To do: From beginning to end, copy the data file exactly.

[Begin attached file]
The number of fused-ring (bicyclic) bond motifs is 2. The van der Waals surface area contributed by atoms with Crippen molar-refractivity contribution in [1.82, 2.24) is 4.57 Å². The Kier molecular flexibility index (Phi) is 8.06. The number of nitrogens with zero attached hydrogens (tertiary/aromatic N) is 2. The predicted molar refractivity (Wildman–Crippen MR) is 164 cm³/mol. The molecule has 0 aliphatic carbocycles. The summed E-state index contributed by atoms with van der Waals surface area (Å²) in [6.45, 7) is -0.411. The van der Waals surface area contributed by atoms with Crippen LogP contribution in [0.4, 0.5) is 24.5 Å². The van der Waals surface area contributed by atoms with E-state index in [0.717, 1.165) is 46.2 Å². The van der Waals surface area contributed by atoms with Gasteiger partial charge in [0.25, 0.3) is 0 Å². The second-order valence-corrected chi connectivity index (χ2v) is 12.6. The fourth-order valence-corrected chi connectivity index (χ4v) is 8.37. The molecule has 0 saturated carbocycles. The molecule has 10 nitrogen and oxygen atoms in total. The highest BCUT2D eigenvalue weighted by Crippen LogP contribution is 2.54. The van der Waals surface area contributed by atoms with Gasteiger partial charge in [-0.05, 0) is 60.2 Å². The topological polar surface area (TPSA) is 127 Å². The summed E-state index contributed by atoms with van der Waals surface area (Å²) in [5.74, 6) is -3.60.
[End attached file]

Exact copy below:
The number of fused-ring (bicyclic) bond motifs is 2. The van der Waals surface area contributed by atoms with Crippen molar-refractivity contribution in [1.82, 2.24) is 4.57 Å². The Kier molecular flexibility index (Phi) is 8.06. The number of nitrogens with zero attached hydrogens (tertiary/aromatic N) is 2. The predicted molar refractivity (Wildman–Crippen MR) is 164 cm³/mol. The molecule has 0 aliphatic carbocycles. The summed E-state index contributed by atoms with van der Waals surface area (Å²) in [6.45, 7) is -0.411. The van der Waals surface area contributed by atoms with Crippen LogP contribution in [0.4, 0.5) is 24.5 Å². The van der Waals surface area contributed by atoms with E-state index in [0.717, 1.165) is 46.2 Å². The van der Waals surface area contributed by atoms with Gasteiger partial charge in [0.25, 0.3) is 0 Å². The second-order valence-corrected chi connectivity index (χ2v) is 12.6. The fourth-order valence-corrected chi connectivity index (χ4v) is 8.37. The molecule has 0 saturated carbocycles. The molecule has 10 nitrogen and oxygen atoms in total. The highest BCUT2D eigenvalue weighted by Crippen LogP contribution is 2.54. The van der Waals surface area contributed by atoms with Gasteiger partial charge in [-0.05, 0) is 60.2 Å². The topological polar surface area (TPSA) is 127 Å². The summed E-state index contributed by atoms with van der Waals surface area (Å²) in [5.74, 6) is -3.60.